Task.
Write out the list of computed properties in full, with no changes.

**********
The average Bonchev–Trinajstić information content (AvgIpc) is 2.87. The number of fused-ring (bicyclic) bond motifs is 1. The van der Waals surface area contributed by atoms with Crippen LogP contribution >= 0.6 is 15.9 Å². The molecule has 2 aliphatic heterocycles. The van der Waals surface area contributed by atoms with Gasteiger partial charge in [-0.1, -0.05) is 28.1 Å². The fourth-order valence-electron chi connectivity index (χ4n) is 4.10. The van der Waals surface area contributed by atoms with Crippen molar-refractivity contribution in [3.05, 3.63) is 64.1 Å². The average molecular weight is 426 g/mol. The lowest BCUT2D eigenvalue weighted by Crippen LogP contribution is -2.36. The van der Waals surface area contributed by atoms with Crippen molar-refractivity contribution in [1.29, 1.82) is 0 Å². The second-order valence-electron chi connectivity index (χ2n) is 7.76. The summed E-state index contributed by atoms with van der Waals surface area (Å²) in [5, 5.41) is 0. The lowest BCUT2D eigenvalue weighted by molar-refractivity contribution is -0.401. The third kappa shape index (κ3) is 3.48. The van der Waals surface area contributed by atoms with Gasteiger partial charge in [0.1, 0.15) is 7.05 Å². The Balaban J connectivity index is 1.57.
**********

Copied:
The average Bonchev–Trinajstić information content (AvgIpc) is 2.87. The number of fused-ring (bicyclic) bond motifs is 1. The van der Waals surface area contributed by atoms with Crippen LogP contribution >= 0.6 is 15.9 Å². The molecule has 2 aliphatic heterocycles. The van der Waals surface area contributed by atoms with Gasteiger partial charge in [-0.1, -0.05) is 28.1 Å². The fourth-order valence-electron chi connectivity index (χ4n) is 4.10. The van der Waals surface area contributed by atoms with Crippen molar-refractivity contribution in [3.05, 3.63) is 64.1 Å². The average molecular weight is 426 g/mol. The lowest BCUT2D eigenvalue weighted by Crippen LogP contribution is -2.36. The van der Waals surface area contributed by atoms with Crippen molar-refractivity contribution in [1.29, 1.82) is 0 Å². The second-order valence-electron chi connectivity index (χ2n) is 7.76. The summed E-state index contributed by atoms with van der Waals surface area (Å²) in [5, 5.41) is 0. The lowest BCUT2D eigenvalue weighted by molar-refractivity contribution is -0.401. The third kappa shape index (κ3) is 3.48. The van der Waals surface area contributed by atoms with Gasteiger partial charge in [0.1, 0.15) is 7.05 Å². The Balaban J connectivity index is 1.57.